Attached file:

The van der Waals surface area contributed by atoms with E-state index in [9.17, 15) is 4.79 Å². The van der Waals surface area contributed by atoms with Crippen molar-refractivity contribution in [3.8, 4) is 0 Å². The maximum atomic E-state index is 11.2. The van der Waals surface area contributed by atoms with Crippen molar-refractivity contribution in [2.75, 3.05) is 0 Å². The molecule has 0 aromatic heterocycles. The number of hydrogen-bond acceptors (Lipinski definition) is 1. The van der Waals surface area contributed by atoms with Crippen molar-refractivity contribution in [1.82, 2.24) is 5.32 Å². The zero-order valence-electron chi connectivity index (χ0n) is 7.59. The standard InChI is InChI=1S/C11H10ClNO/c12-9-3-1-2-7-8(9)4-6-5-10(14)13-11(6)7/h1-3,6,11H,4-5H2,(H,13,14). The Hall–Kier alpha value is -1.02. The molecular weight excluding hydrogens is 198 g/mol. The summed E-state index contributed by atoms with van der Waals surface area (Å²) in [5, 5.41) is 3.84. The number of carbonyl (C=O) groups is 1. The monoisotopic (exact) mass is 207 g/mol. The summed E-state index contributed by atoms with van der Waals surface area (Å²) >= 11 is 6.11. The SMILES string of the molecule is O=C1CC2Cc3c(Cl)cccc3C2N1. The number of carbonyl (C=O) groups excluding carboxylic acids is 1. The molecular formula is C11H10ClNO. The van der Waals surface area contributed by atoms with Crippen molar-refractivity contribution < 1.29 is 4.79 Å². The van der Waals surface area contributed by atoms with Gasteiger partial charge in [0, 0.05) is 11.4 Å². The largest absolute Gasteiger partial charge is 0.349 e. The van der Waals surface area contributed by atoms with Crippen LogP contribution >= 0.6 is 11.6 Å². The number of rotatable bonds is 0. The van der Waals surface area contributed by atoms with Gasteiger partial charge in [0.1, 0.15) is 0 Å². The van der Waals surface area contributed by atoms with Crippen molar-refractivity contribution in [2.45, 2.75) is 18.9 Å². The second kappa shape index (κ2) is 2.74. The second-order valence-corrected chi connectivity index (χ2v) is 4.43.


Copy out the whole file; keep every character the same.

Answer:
The van der Waals surface area contributed by atoms with E-state index in [9.17, 15) is 4.79 Å². The van der Waals surface area contributed by atoms with Crippen molar-refractivity contribution in [3.8, 4) is 0 Å². The maximum atomic E-state index is 11.2. The van der Waals surface area contributed by atoms with Crippen molar-refractivity contribution in [2.75, 3.05) is 0 Å². The molecule has 0 aromatic heterocycles. The number of hydrogen-bond acceptors (Lipinski definition) is 1. The van der Waals surface area contributed by atoms with Crippen molar-refractivity contribution in [1.82, 2.24) is 5.32 Å². The zero-order valence-electron chi connectivity index (χ0n) is 7.59. The standard InChI is InChI=1S/C11H10ClNO/c12-9-3-1-2-7-8(9)4-6-5-10(14)13-11(6)7/h1-3,6,11H,4-5H2,(H,13,14). The Hall–Kier alpha value is -1.02. The molecular weight excluding hydrogens is 198 g/mol. The summed E-state index contributed by atoms with van der Waals surface area (Å²) in [5, 5.41) is 3.84. The number of carbonyl (C=O) groups is 1. The monoisotopic (exact) mass is 207 g/mol. The summed E-state index contributed by atoms with van der Waals surface area (Å²) >= 11 is 6.11. The SMILES string of the molecule is O=C1CC2Cc3c(Cl)cccc3C2N1. The number of carbonyl (C=O) groups excluding carboxylic acids is 1. The molecular formula is C11H10ClNO. The van der Waals surface area contributed by atoms with Crippen molar-refractivity contribution < 1.29 is 4.79 Å². The van der Waals surface area contributed by atoms with Gasteiger partial charge in [0, 0.05) is 11.4 Å². The largest absolute Gasteiger partial charge is 0.349 e. The van der Waals surface area contributed by atoms with Crippen LogP contribution >= 0.6 is 11.6 Å². The number of rotatable bonds is 0. The van der Waals surface area contributed by atoms with Gasteiger partial charge in [0.1, 0.15) is 0 Å². The van der Waals surface area contributed by atoms with Crippen molar-refractivity contribution in [2.45, 2.75) is 18.9 Å². The second kappa shape index (κ2) is 2.74. The second-order valence-corrected chi connectivity index (χ2v) is 4.43.